Groups urge public to reject 'pro-China' presidential candidates

07/28/2019 07:01 PM
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Photo courtesy of the Taiwan Citizen front
Photo courtesy of the Taiwan Citizen front

Taipei, July 28 (CNA) Following the official nomination of Kaohsiung Mayor Han Kuo-yu (韓國瑜) by the opposition Kuomintang (KMT) to represent the party in the upcoming presidential race, civic groups urged the public Sunday to protect the country from Beijing's "one country, two systems" model by voting against "pro-China" presidential candidates.

Representatives of the groups issued the warning at a press conference at a venue close to Banqiao Stadium in New Taipei City, where the KMT held a national party congress Sunday morning to officially nominate Han as its presidential candidate and deal with other party affairs.

"Both Han and KMT Chairman Wu Den-yih (吳敦義) have expressed their intention to sign a cross-strait peace agreement with China, a document that will acknowledge Taiwan as being part of China and reduce its future to a domestic issue of Beijing," said Taiwan Citizen Front Founder Lai Chung-chiang (賴中強).

Lai was referring to remarks made by Han during a joint interview he gave to Taiwan-based foreign correspondents in February, at which the mayor said it is inevitable that Taipei will negotiate a peace agreement with Beijing.

Han's comments came just days after Wu appeared to suggest the KMT could sign a peace treaty with China if it returns to power after the 2020 elections.

"A cross-strait peace agreement would be tantamount to a 'unification treaty,'" said Lai, adding it would most likely subject Taiwan to China's "one country, two systems" model, under which Hong Kongers have suffered the loss of freedom and the rule of law.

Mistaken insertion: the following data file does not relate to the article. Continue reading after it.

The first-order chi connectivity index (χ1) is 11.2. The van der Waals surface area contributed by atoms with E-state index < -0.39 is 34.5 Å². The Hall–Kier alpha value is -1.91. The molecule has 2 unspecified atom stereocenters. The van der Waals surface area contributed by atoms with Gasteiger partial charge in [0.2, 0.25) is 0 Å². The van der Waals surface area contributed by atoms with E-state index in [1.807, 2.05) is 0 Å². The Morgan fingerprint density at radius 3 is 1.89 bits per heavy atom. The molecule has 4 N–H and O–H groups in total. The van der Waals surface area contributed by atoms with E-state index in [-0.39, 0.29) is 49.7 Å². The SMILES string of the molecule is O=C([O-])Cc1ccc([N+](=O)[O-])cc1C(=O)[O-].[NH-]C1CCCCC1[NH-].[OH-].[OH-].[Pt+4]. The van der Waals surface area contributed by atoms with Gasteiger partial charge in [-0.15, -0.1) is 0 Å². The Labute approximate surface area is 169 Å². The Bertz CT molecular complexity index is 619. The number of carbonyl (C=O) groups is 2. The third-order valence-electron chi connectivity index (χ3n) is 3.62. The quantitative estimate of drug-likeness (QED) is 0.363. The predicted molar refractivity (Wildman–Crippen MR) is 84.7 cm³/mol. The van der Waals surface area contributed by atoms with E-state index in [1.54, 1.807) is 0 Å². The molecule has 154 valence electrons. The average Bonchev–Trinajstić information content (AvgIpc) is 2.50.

Lai said the "two systems" model does not have a market in Taiwan, particularly after a mob of thugs dressed in white shirts attacked anti-extradition bill demonstrators in the region on July 21.

Taiwan Association for Human Rights Secretary-General Chiu E-ling (邱伊翎) said although the KMT is currently reluctant to publicly embrace the "two systems" model due to fierce opposition in Taiwan, the party and its 2020 presidential candidate still owe the public a clear explanation of their policies.

"The KMT and Han should clearly explain what they support? What is their China policy? And what are their views on Taiwan's sovereignty?" Chiu said. "They should also tell the people whether Taiwan will suffer the same fate as Hong Kong, Tibet or Xinjiang if the mayor is elected president."

Suggesting such claims were politically partisan and completely unsupported by evidence, KMT Spokesman Ou-Yang Long (歐陽龍) said party chairman Wu publicly stated there is no support for the "one country, two systems" framework in Taiwan after Chinese President Xi Jinping (習近平) announced his plan to explore a "Taiwan version" of the model in a major speech in January.

Further, "equating (signing) a cross-strait peace agreement to accepting the 'one country, two systems' framework makes no sense. We want peace across the Taiwan Strait and we want peace for the world. This is the common pursuit of mankind,"Ou-yang said.

"What is the alternative? Are we supposed to sign an agreement for war?"

Ou-yang also pointed out that Han did not say anything about wanting to ink a cross-strait peace agreement in his nomination speech Sunday. He urged critics to refrain from deliberately falsely characterizing the policies of the mayor and the KMT.

During local elections in November 2018, Han defeated DPP candidate Chen Chi-mai (陳其邁) for the mayorship of Kaohsiung, a political earthquake in a city long considered a bastion of DPP support the party had run for 20 years.

After taking office as Kaohsiung mayor in December last year, Han secured a landslide victory in the KMT's presidential primary July 15, gaining average support of 44.8 percent in five opinion polls versus 27.73 percent for runner-up and former Hon Hai Precision Industry Co. Chairman Terry Gou (郭台銘).

Photo courtesy of the Taiwan Citizen front

Photo courtesy of the Taiwan Citizen front

Photo courtesy of the Taiwan Citizen front

(By Stacy Hsu)


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